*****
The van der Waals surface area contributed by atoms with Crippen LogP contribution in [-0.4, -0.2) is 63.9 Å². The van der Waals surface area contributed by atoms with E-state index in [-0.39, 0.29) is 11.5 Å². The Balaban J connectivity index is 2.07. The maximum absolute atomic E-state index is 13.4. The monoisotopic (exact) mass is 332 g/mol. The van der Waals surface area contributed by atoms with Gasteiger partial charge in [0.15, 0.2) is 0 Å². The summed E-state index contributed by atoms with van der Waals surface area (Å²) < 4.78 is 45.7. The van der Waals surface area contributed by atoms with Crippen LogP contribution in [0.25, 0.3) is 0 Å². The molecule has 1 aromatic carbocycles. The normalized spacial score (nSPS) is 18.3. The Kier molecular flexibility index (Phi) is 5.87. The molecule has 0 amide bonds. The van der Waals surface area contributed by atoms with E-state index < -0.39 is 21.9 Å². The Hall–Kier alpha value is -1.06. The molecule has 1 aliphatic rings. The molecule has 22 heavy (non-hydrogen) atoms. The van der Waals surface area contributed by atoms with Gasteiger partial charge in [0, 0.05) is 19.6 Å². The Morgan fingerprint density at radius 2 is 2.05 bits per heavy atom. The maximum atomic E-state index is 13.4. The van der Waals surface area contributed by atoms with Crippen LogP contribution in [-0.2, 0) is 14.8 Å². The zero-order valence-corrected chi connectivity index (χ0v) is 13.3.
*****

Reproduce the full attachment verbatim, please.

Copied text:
The van der Waals surface area contributed by atoms with Crippen LogP contribution in [-0.4, -0.2) is 63.9 Å². The van der Waals surface area contributed by atoms with E-state index in [-0.39, 0.29) is 11.5 Å². The Balaban J connectivity index is 2.07. The maximum absolute atomic E-state index is 13.4. The monoisotopic (exact) mass is 332 g/mol. The van der Waals surface area contributed by atoms with Gasteiger partial charge in [0.15, 0.2) is 0 Å². The summed E-state index contributed by atoms with van der Waals surface area (Å²) < 4.78 is 45.7. The van der Waals surface area contributed by atoms with Crippen LogP contribution in [0.25, 0.3) is 0 Å². The molecule has 1 aromatic carbocycles. The normalized spacial score (nSPS) is 18.3. The Kier molecular flexibility index (Phi) is 5.87. The molecule has 0 amide bonds. The van der Waals surface area contributed by atoms with E-state index < -0.39 is 21.9 Å². The Hall–Kier alpha value is -1.06. The molecule has 1 aliphatic rings. The molecule has 22 heavy (non-hydrogen) atoms. The van der Waals surface area contributed by atoms with Gasteiger partial charge in [0, 0.05) is 19.6 Å². The Morgan fingerprint density at radius 2 is 2.05 bits per heavy atom. The maximum atomic E-state index is 13.4. The van der Waals surface area contributed by atoms with Crippen LogP contribution in [-0.2, 0) is 14.8 Å². The zero-order valence-corrected chi connectivity index (χ0v) is 13.3.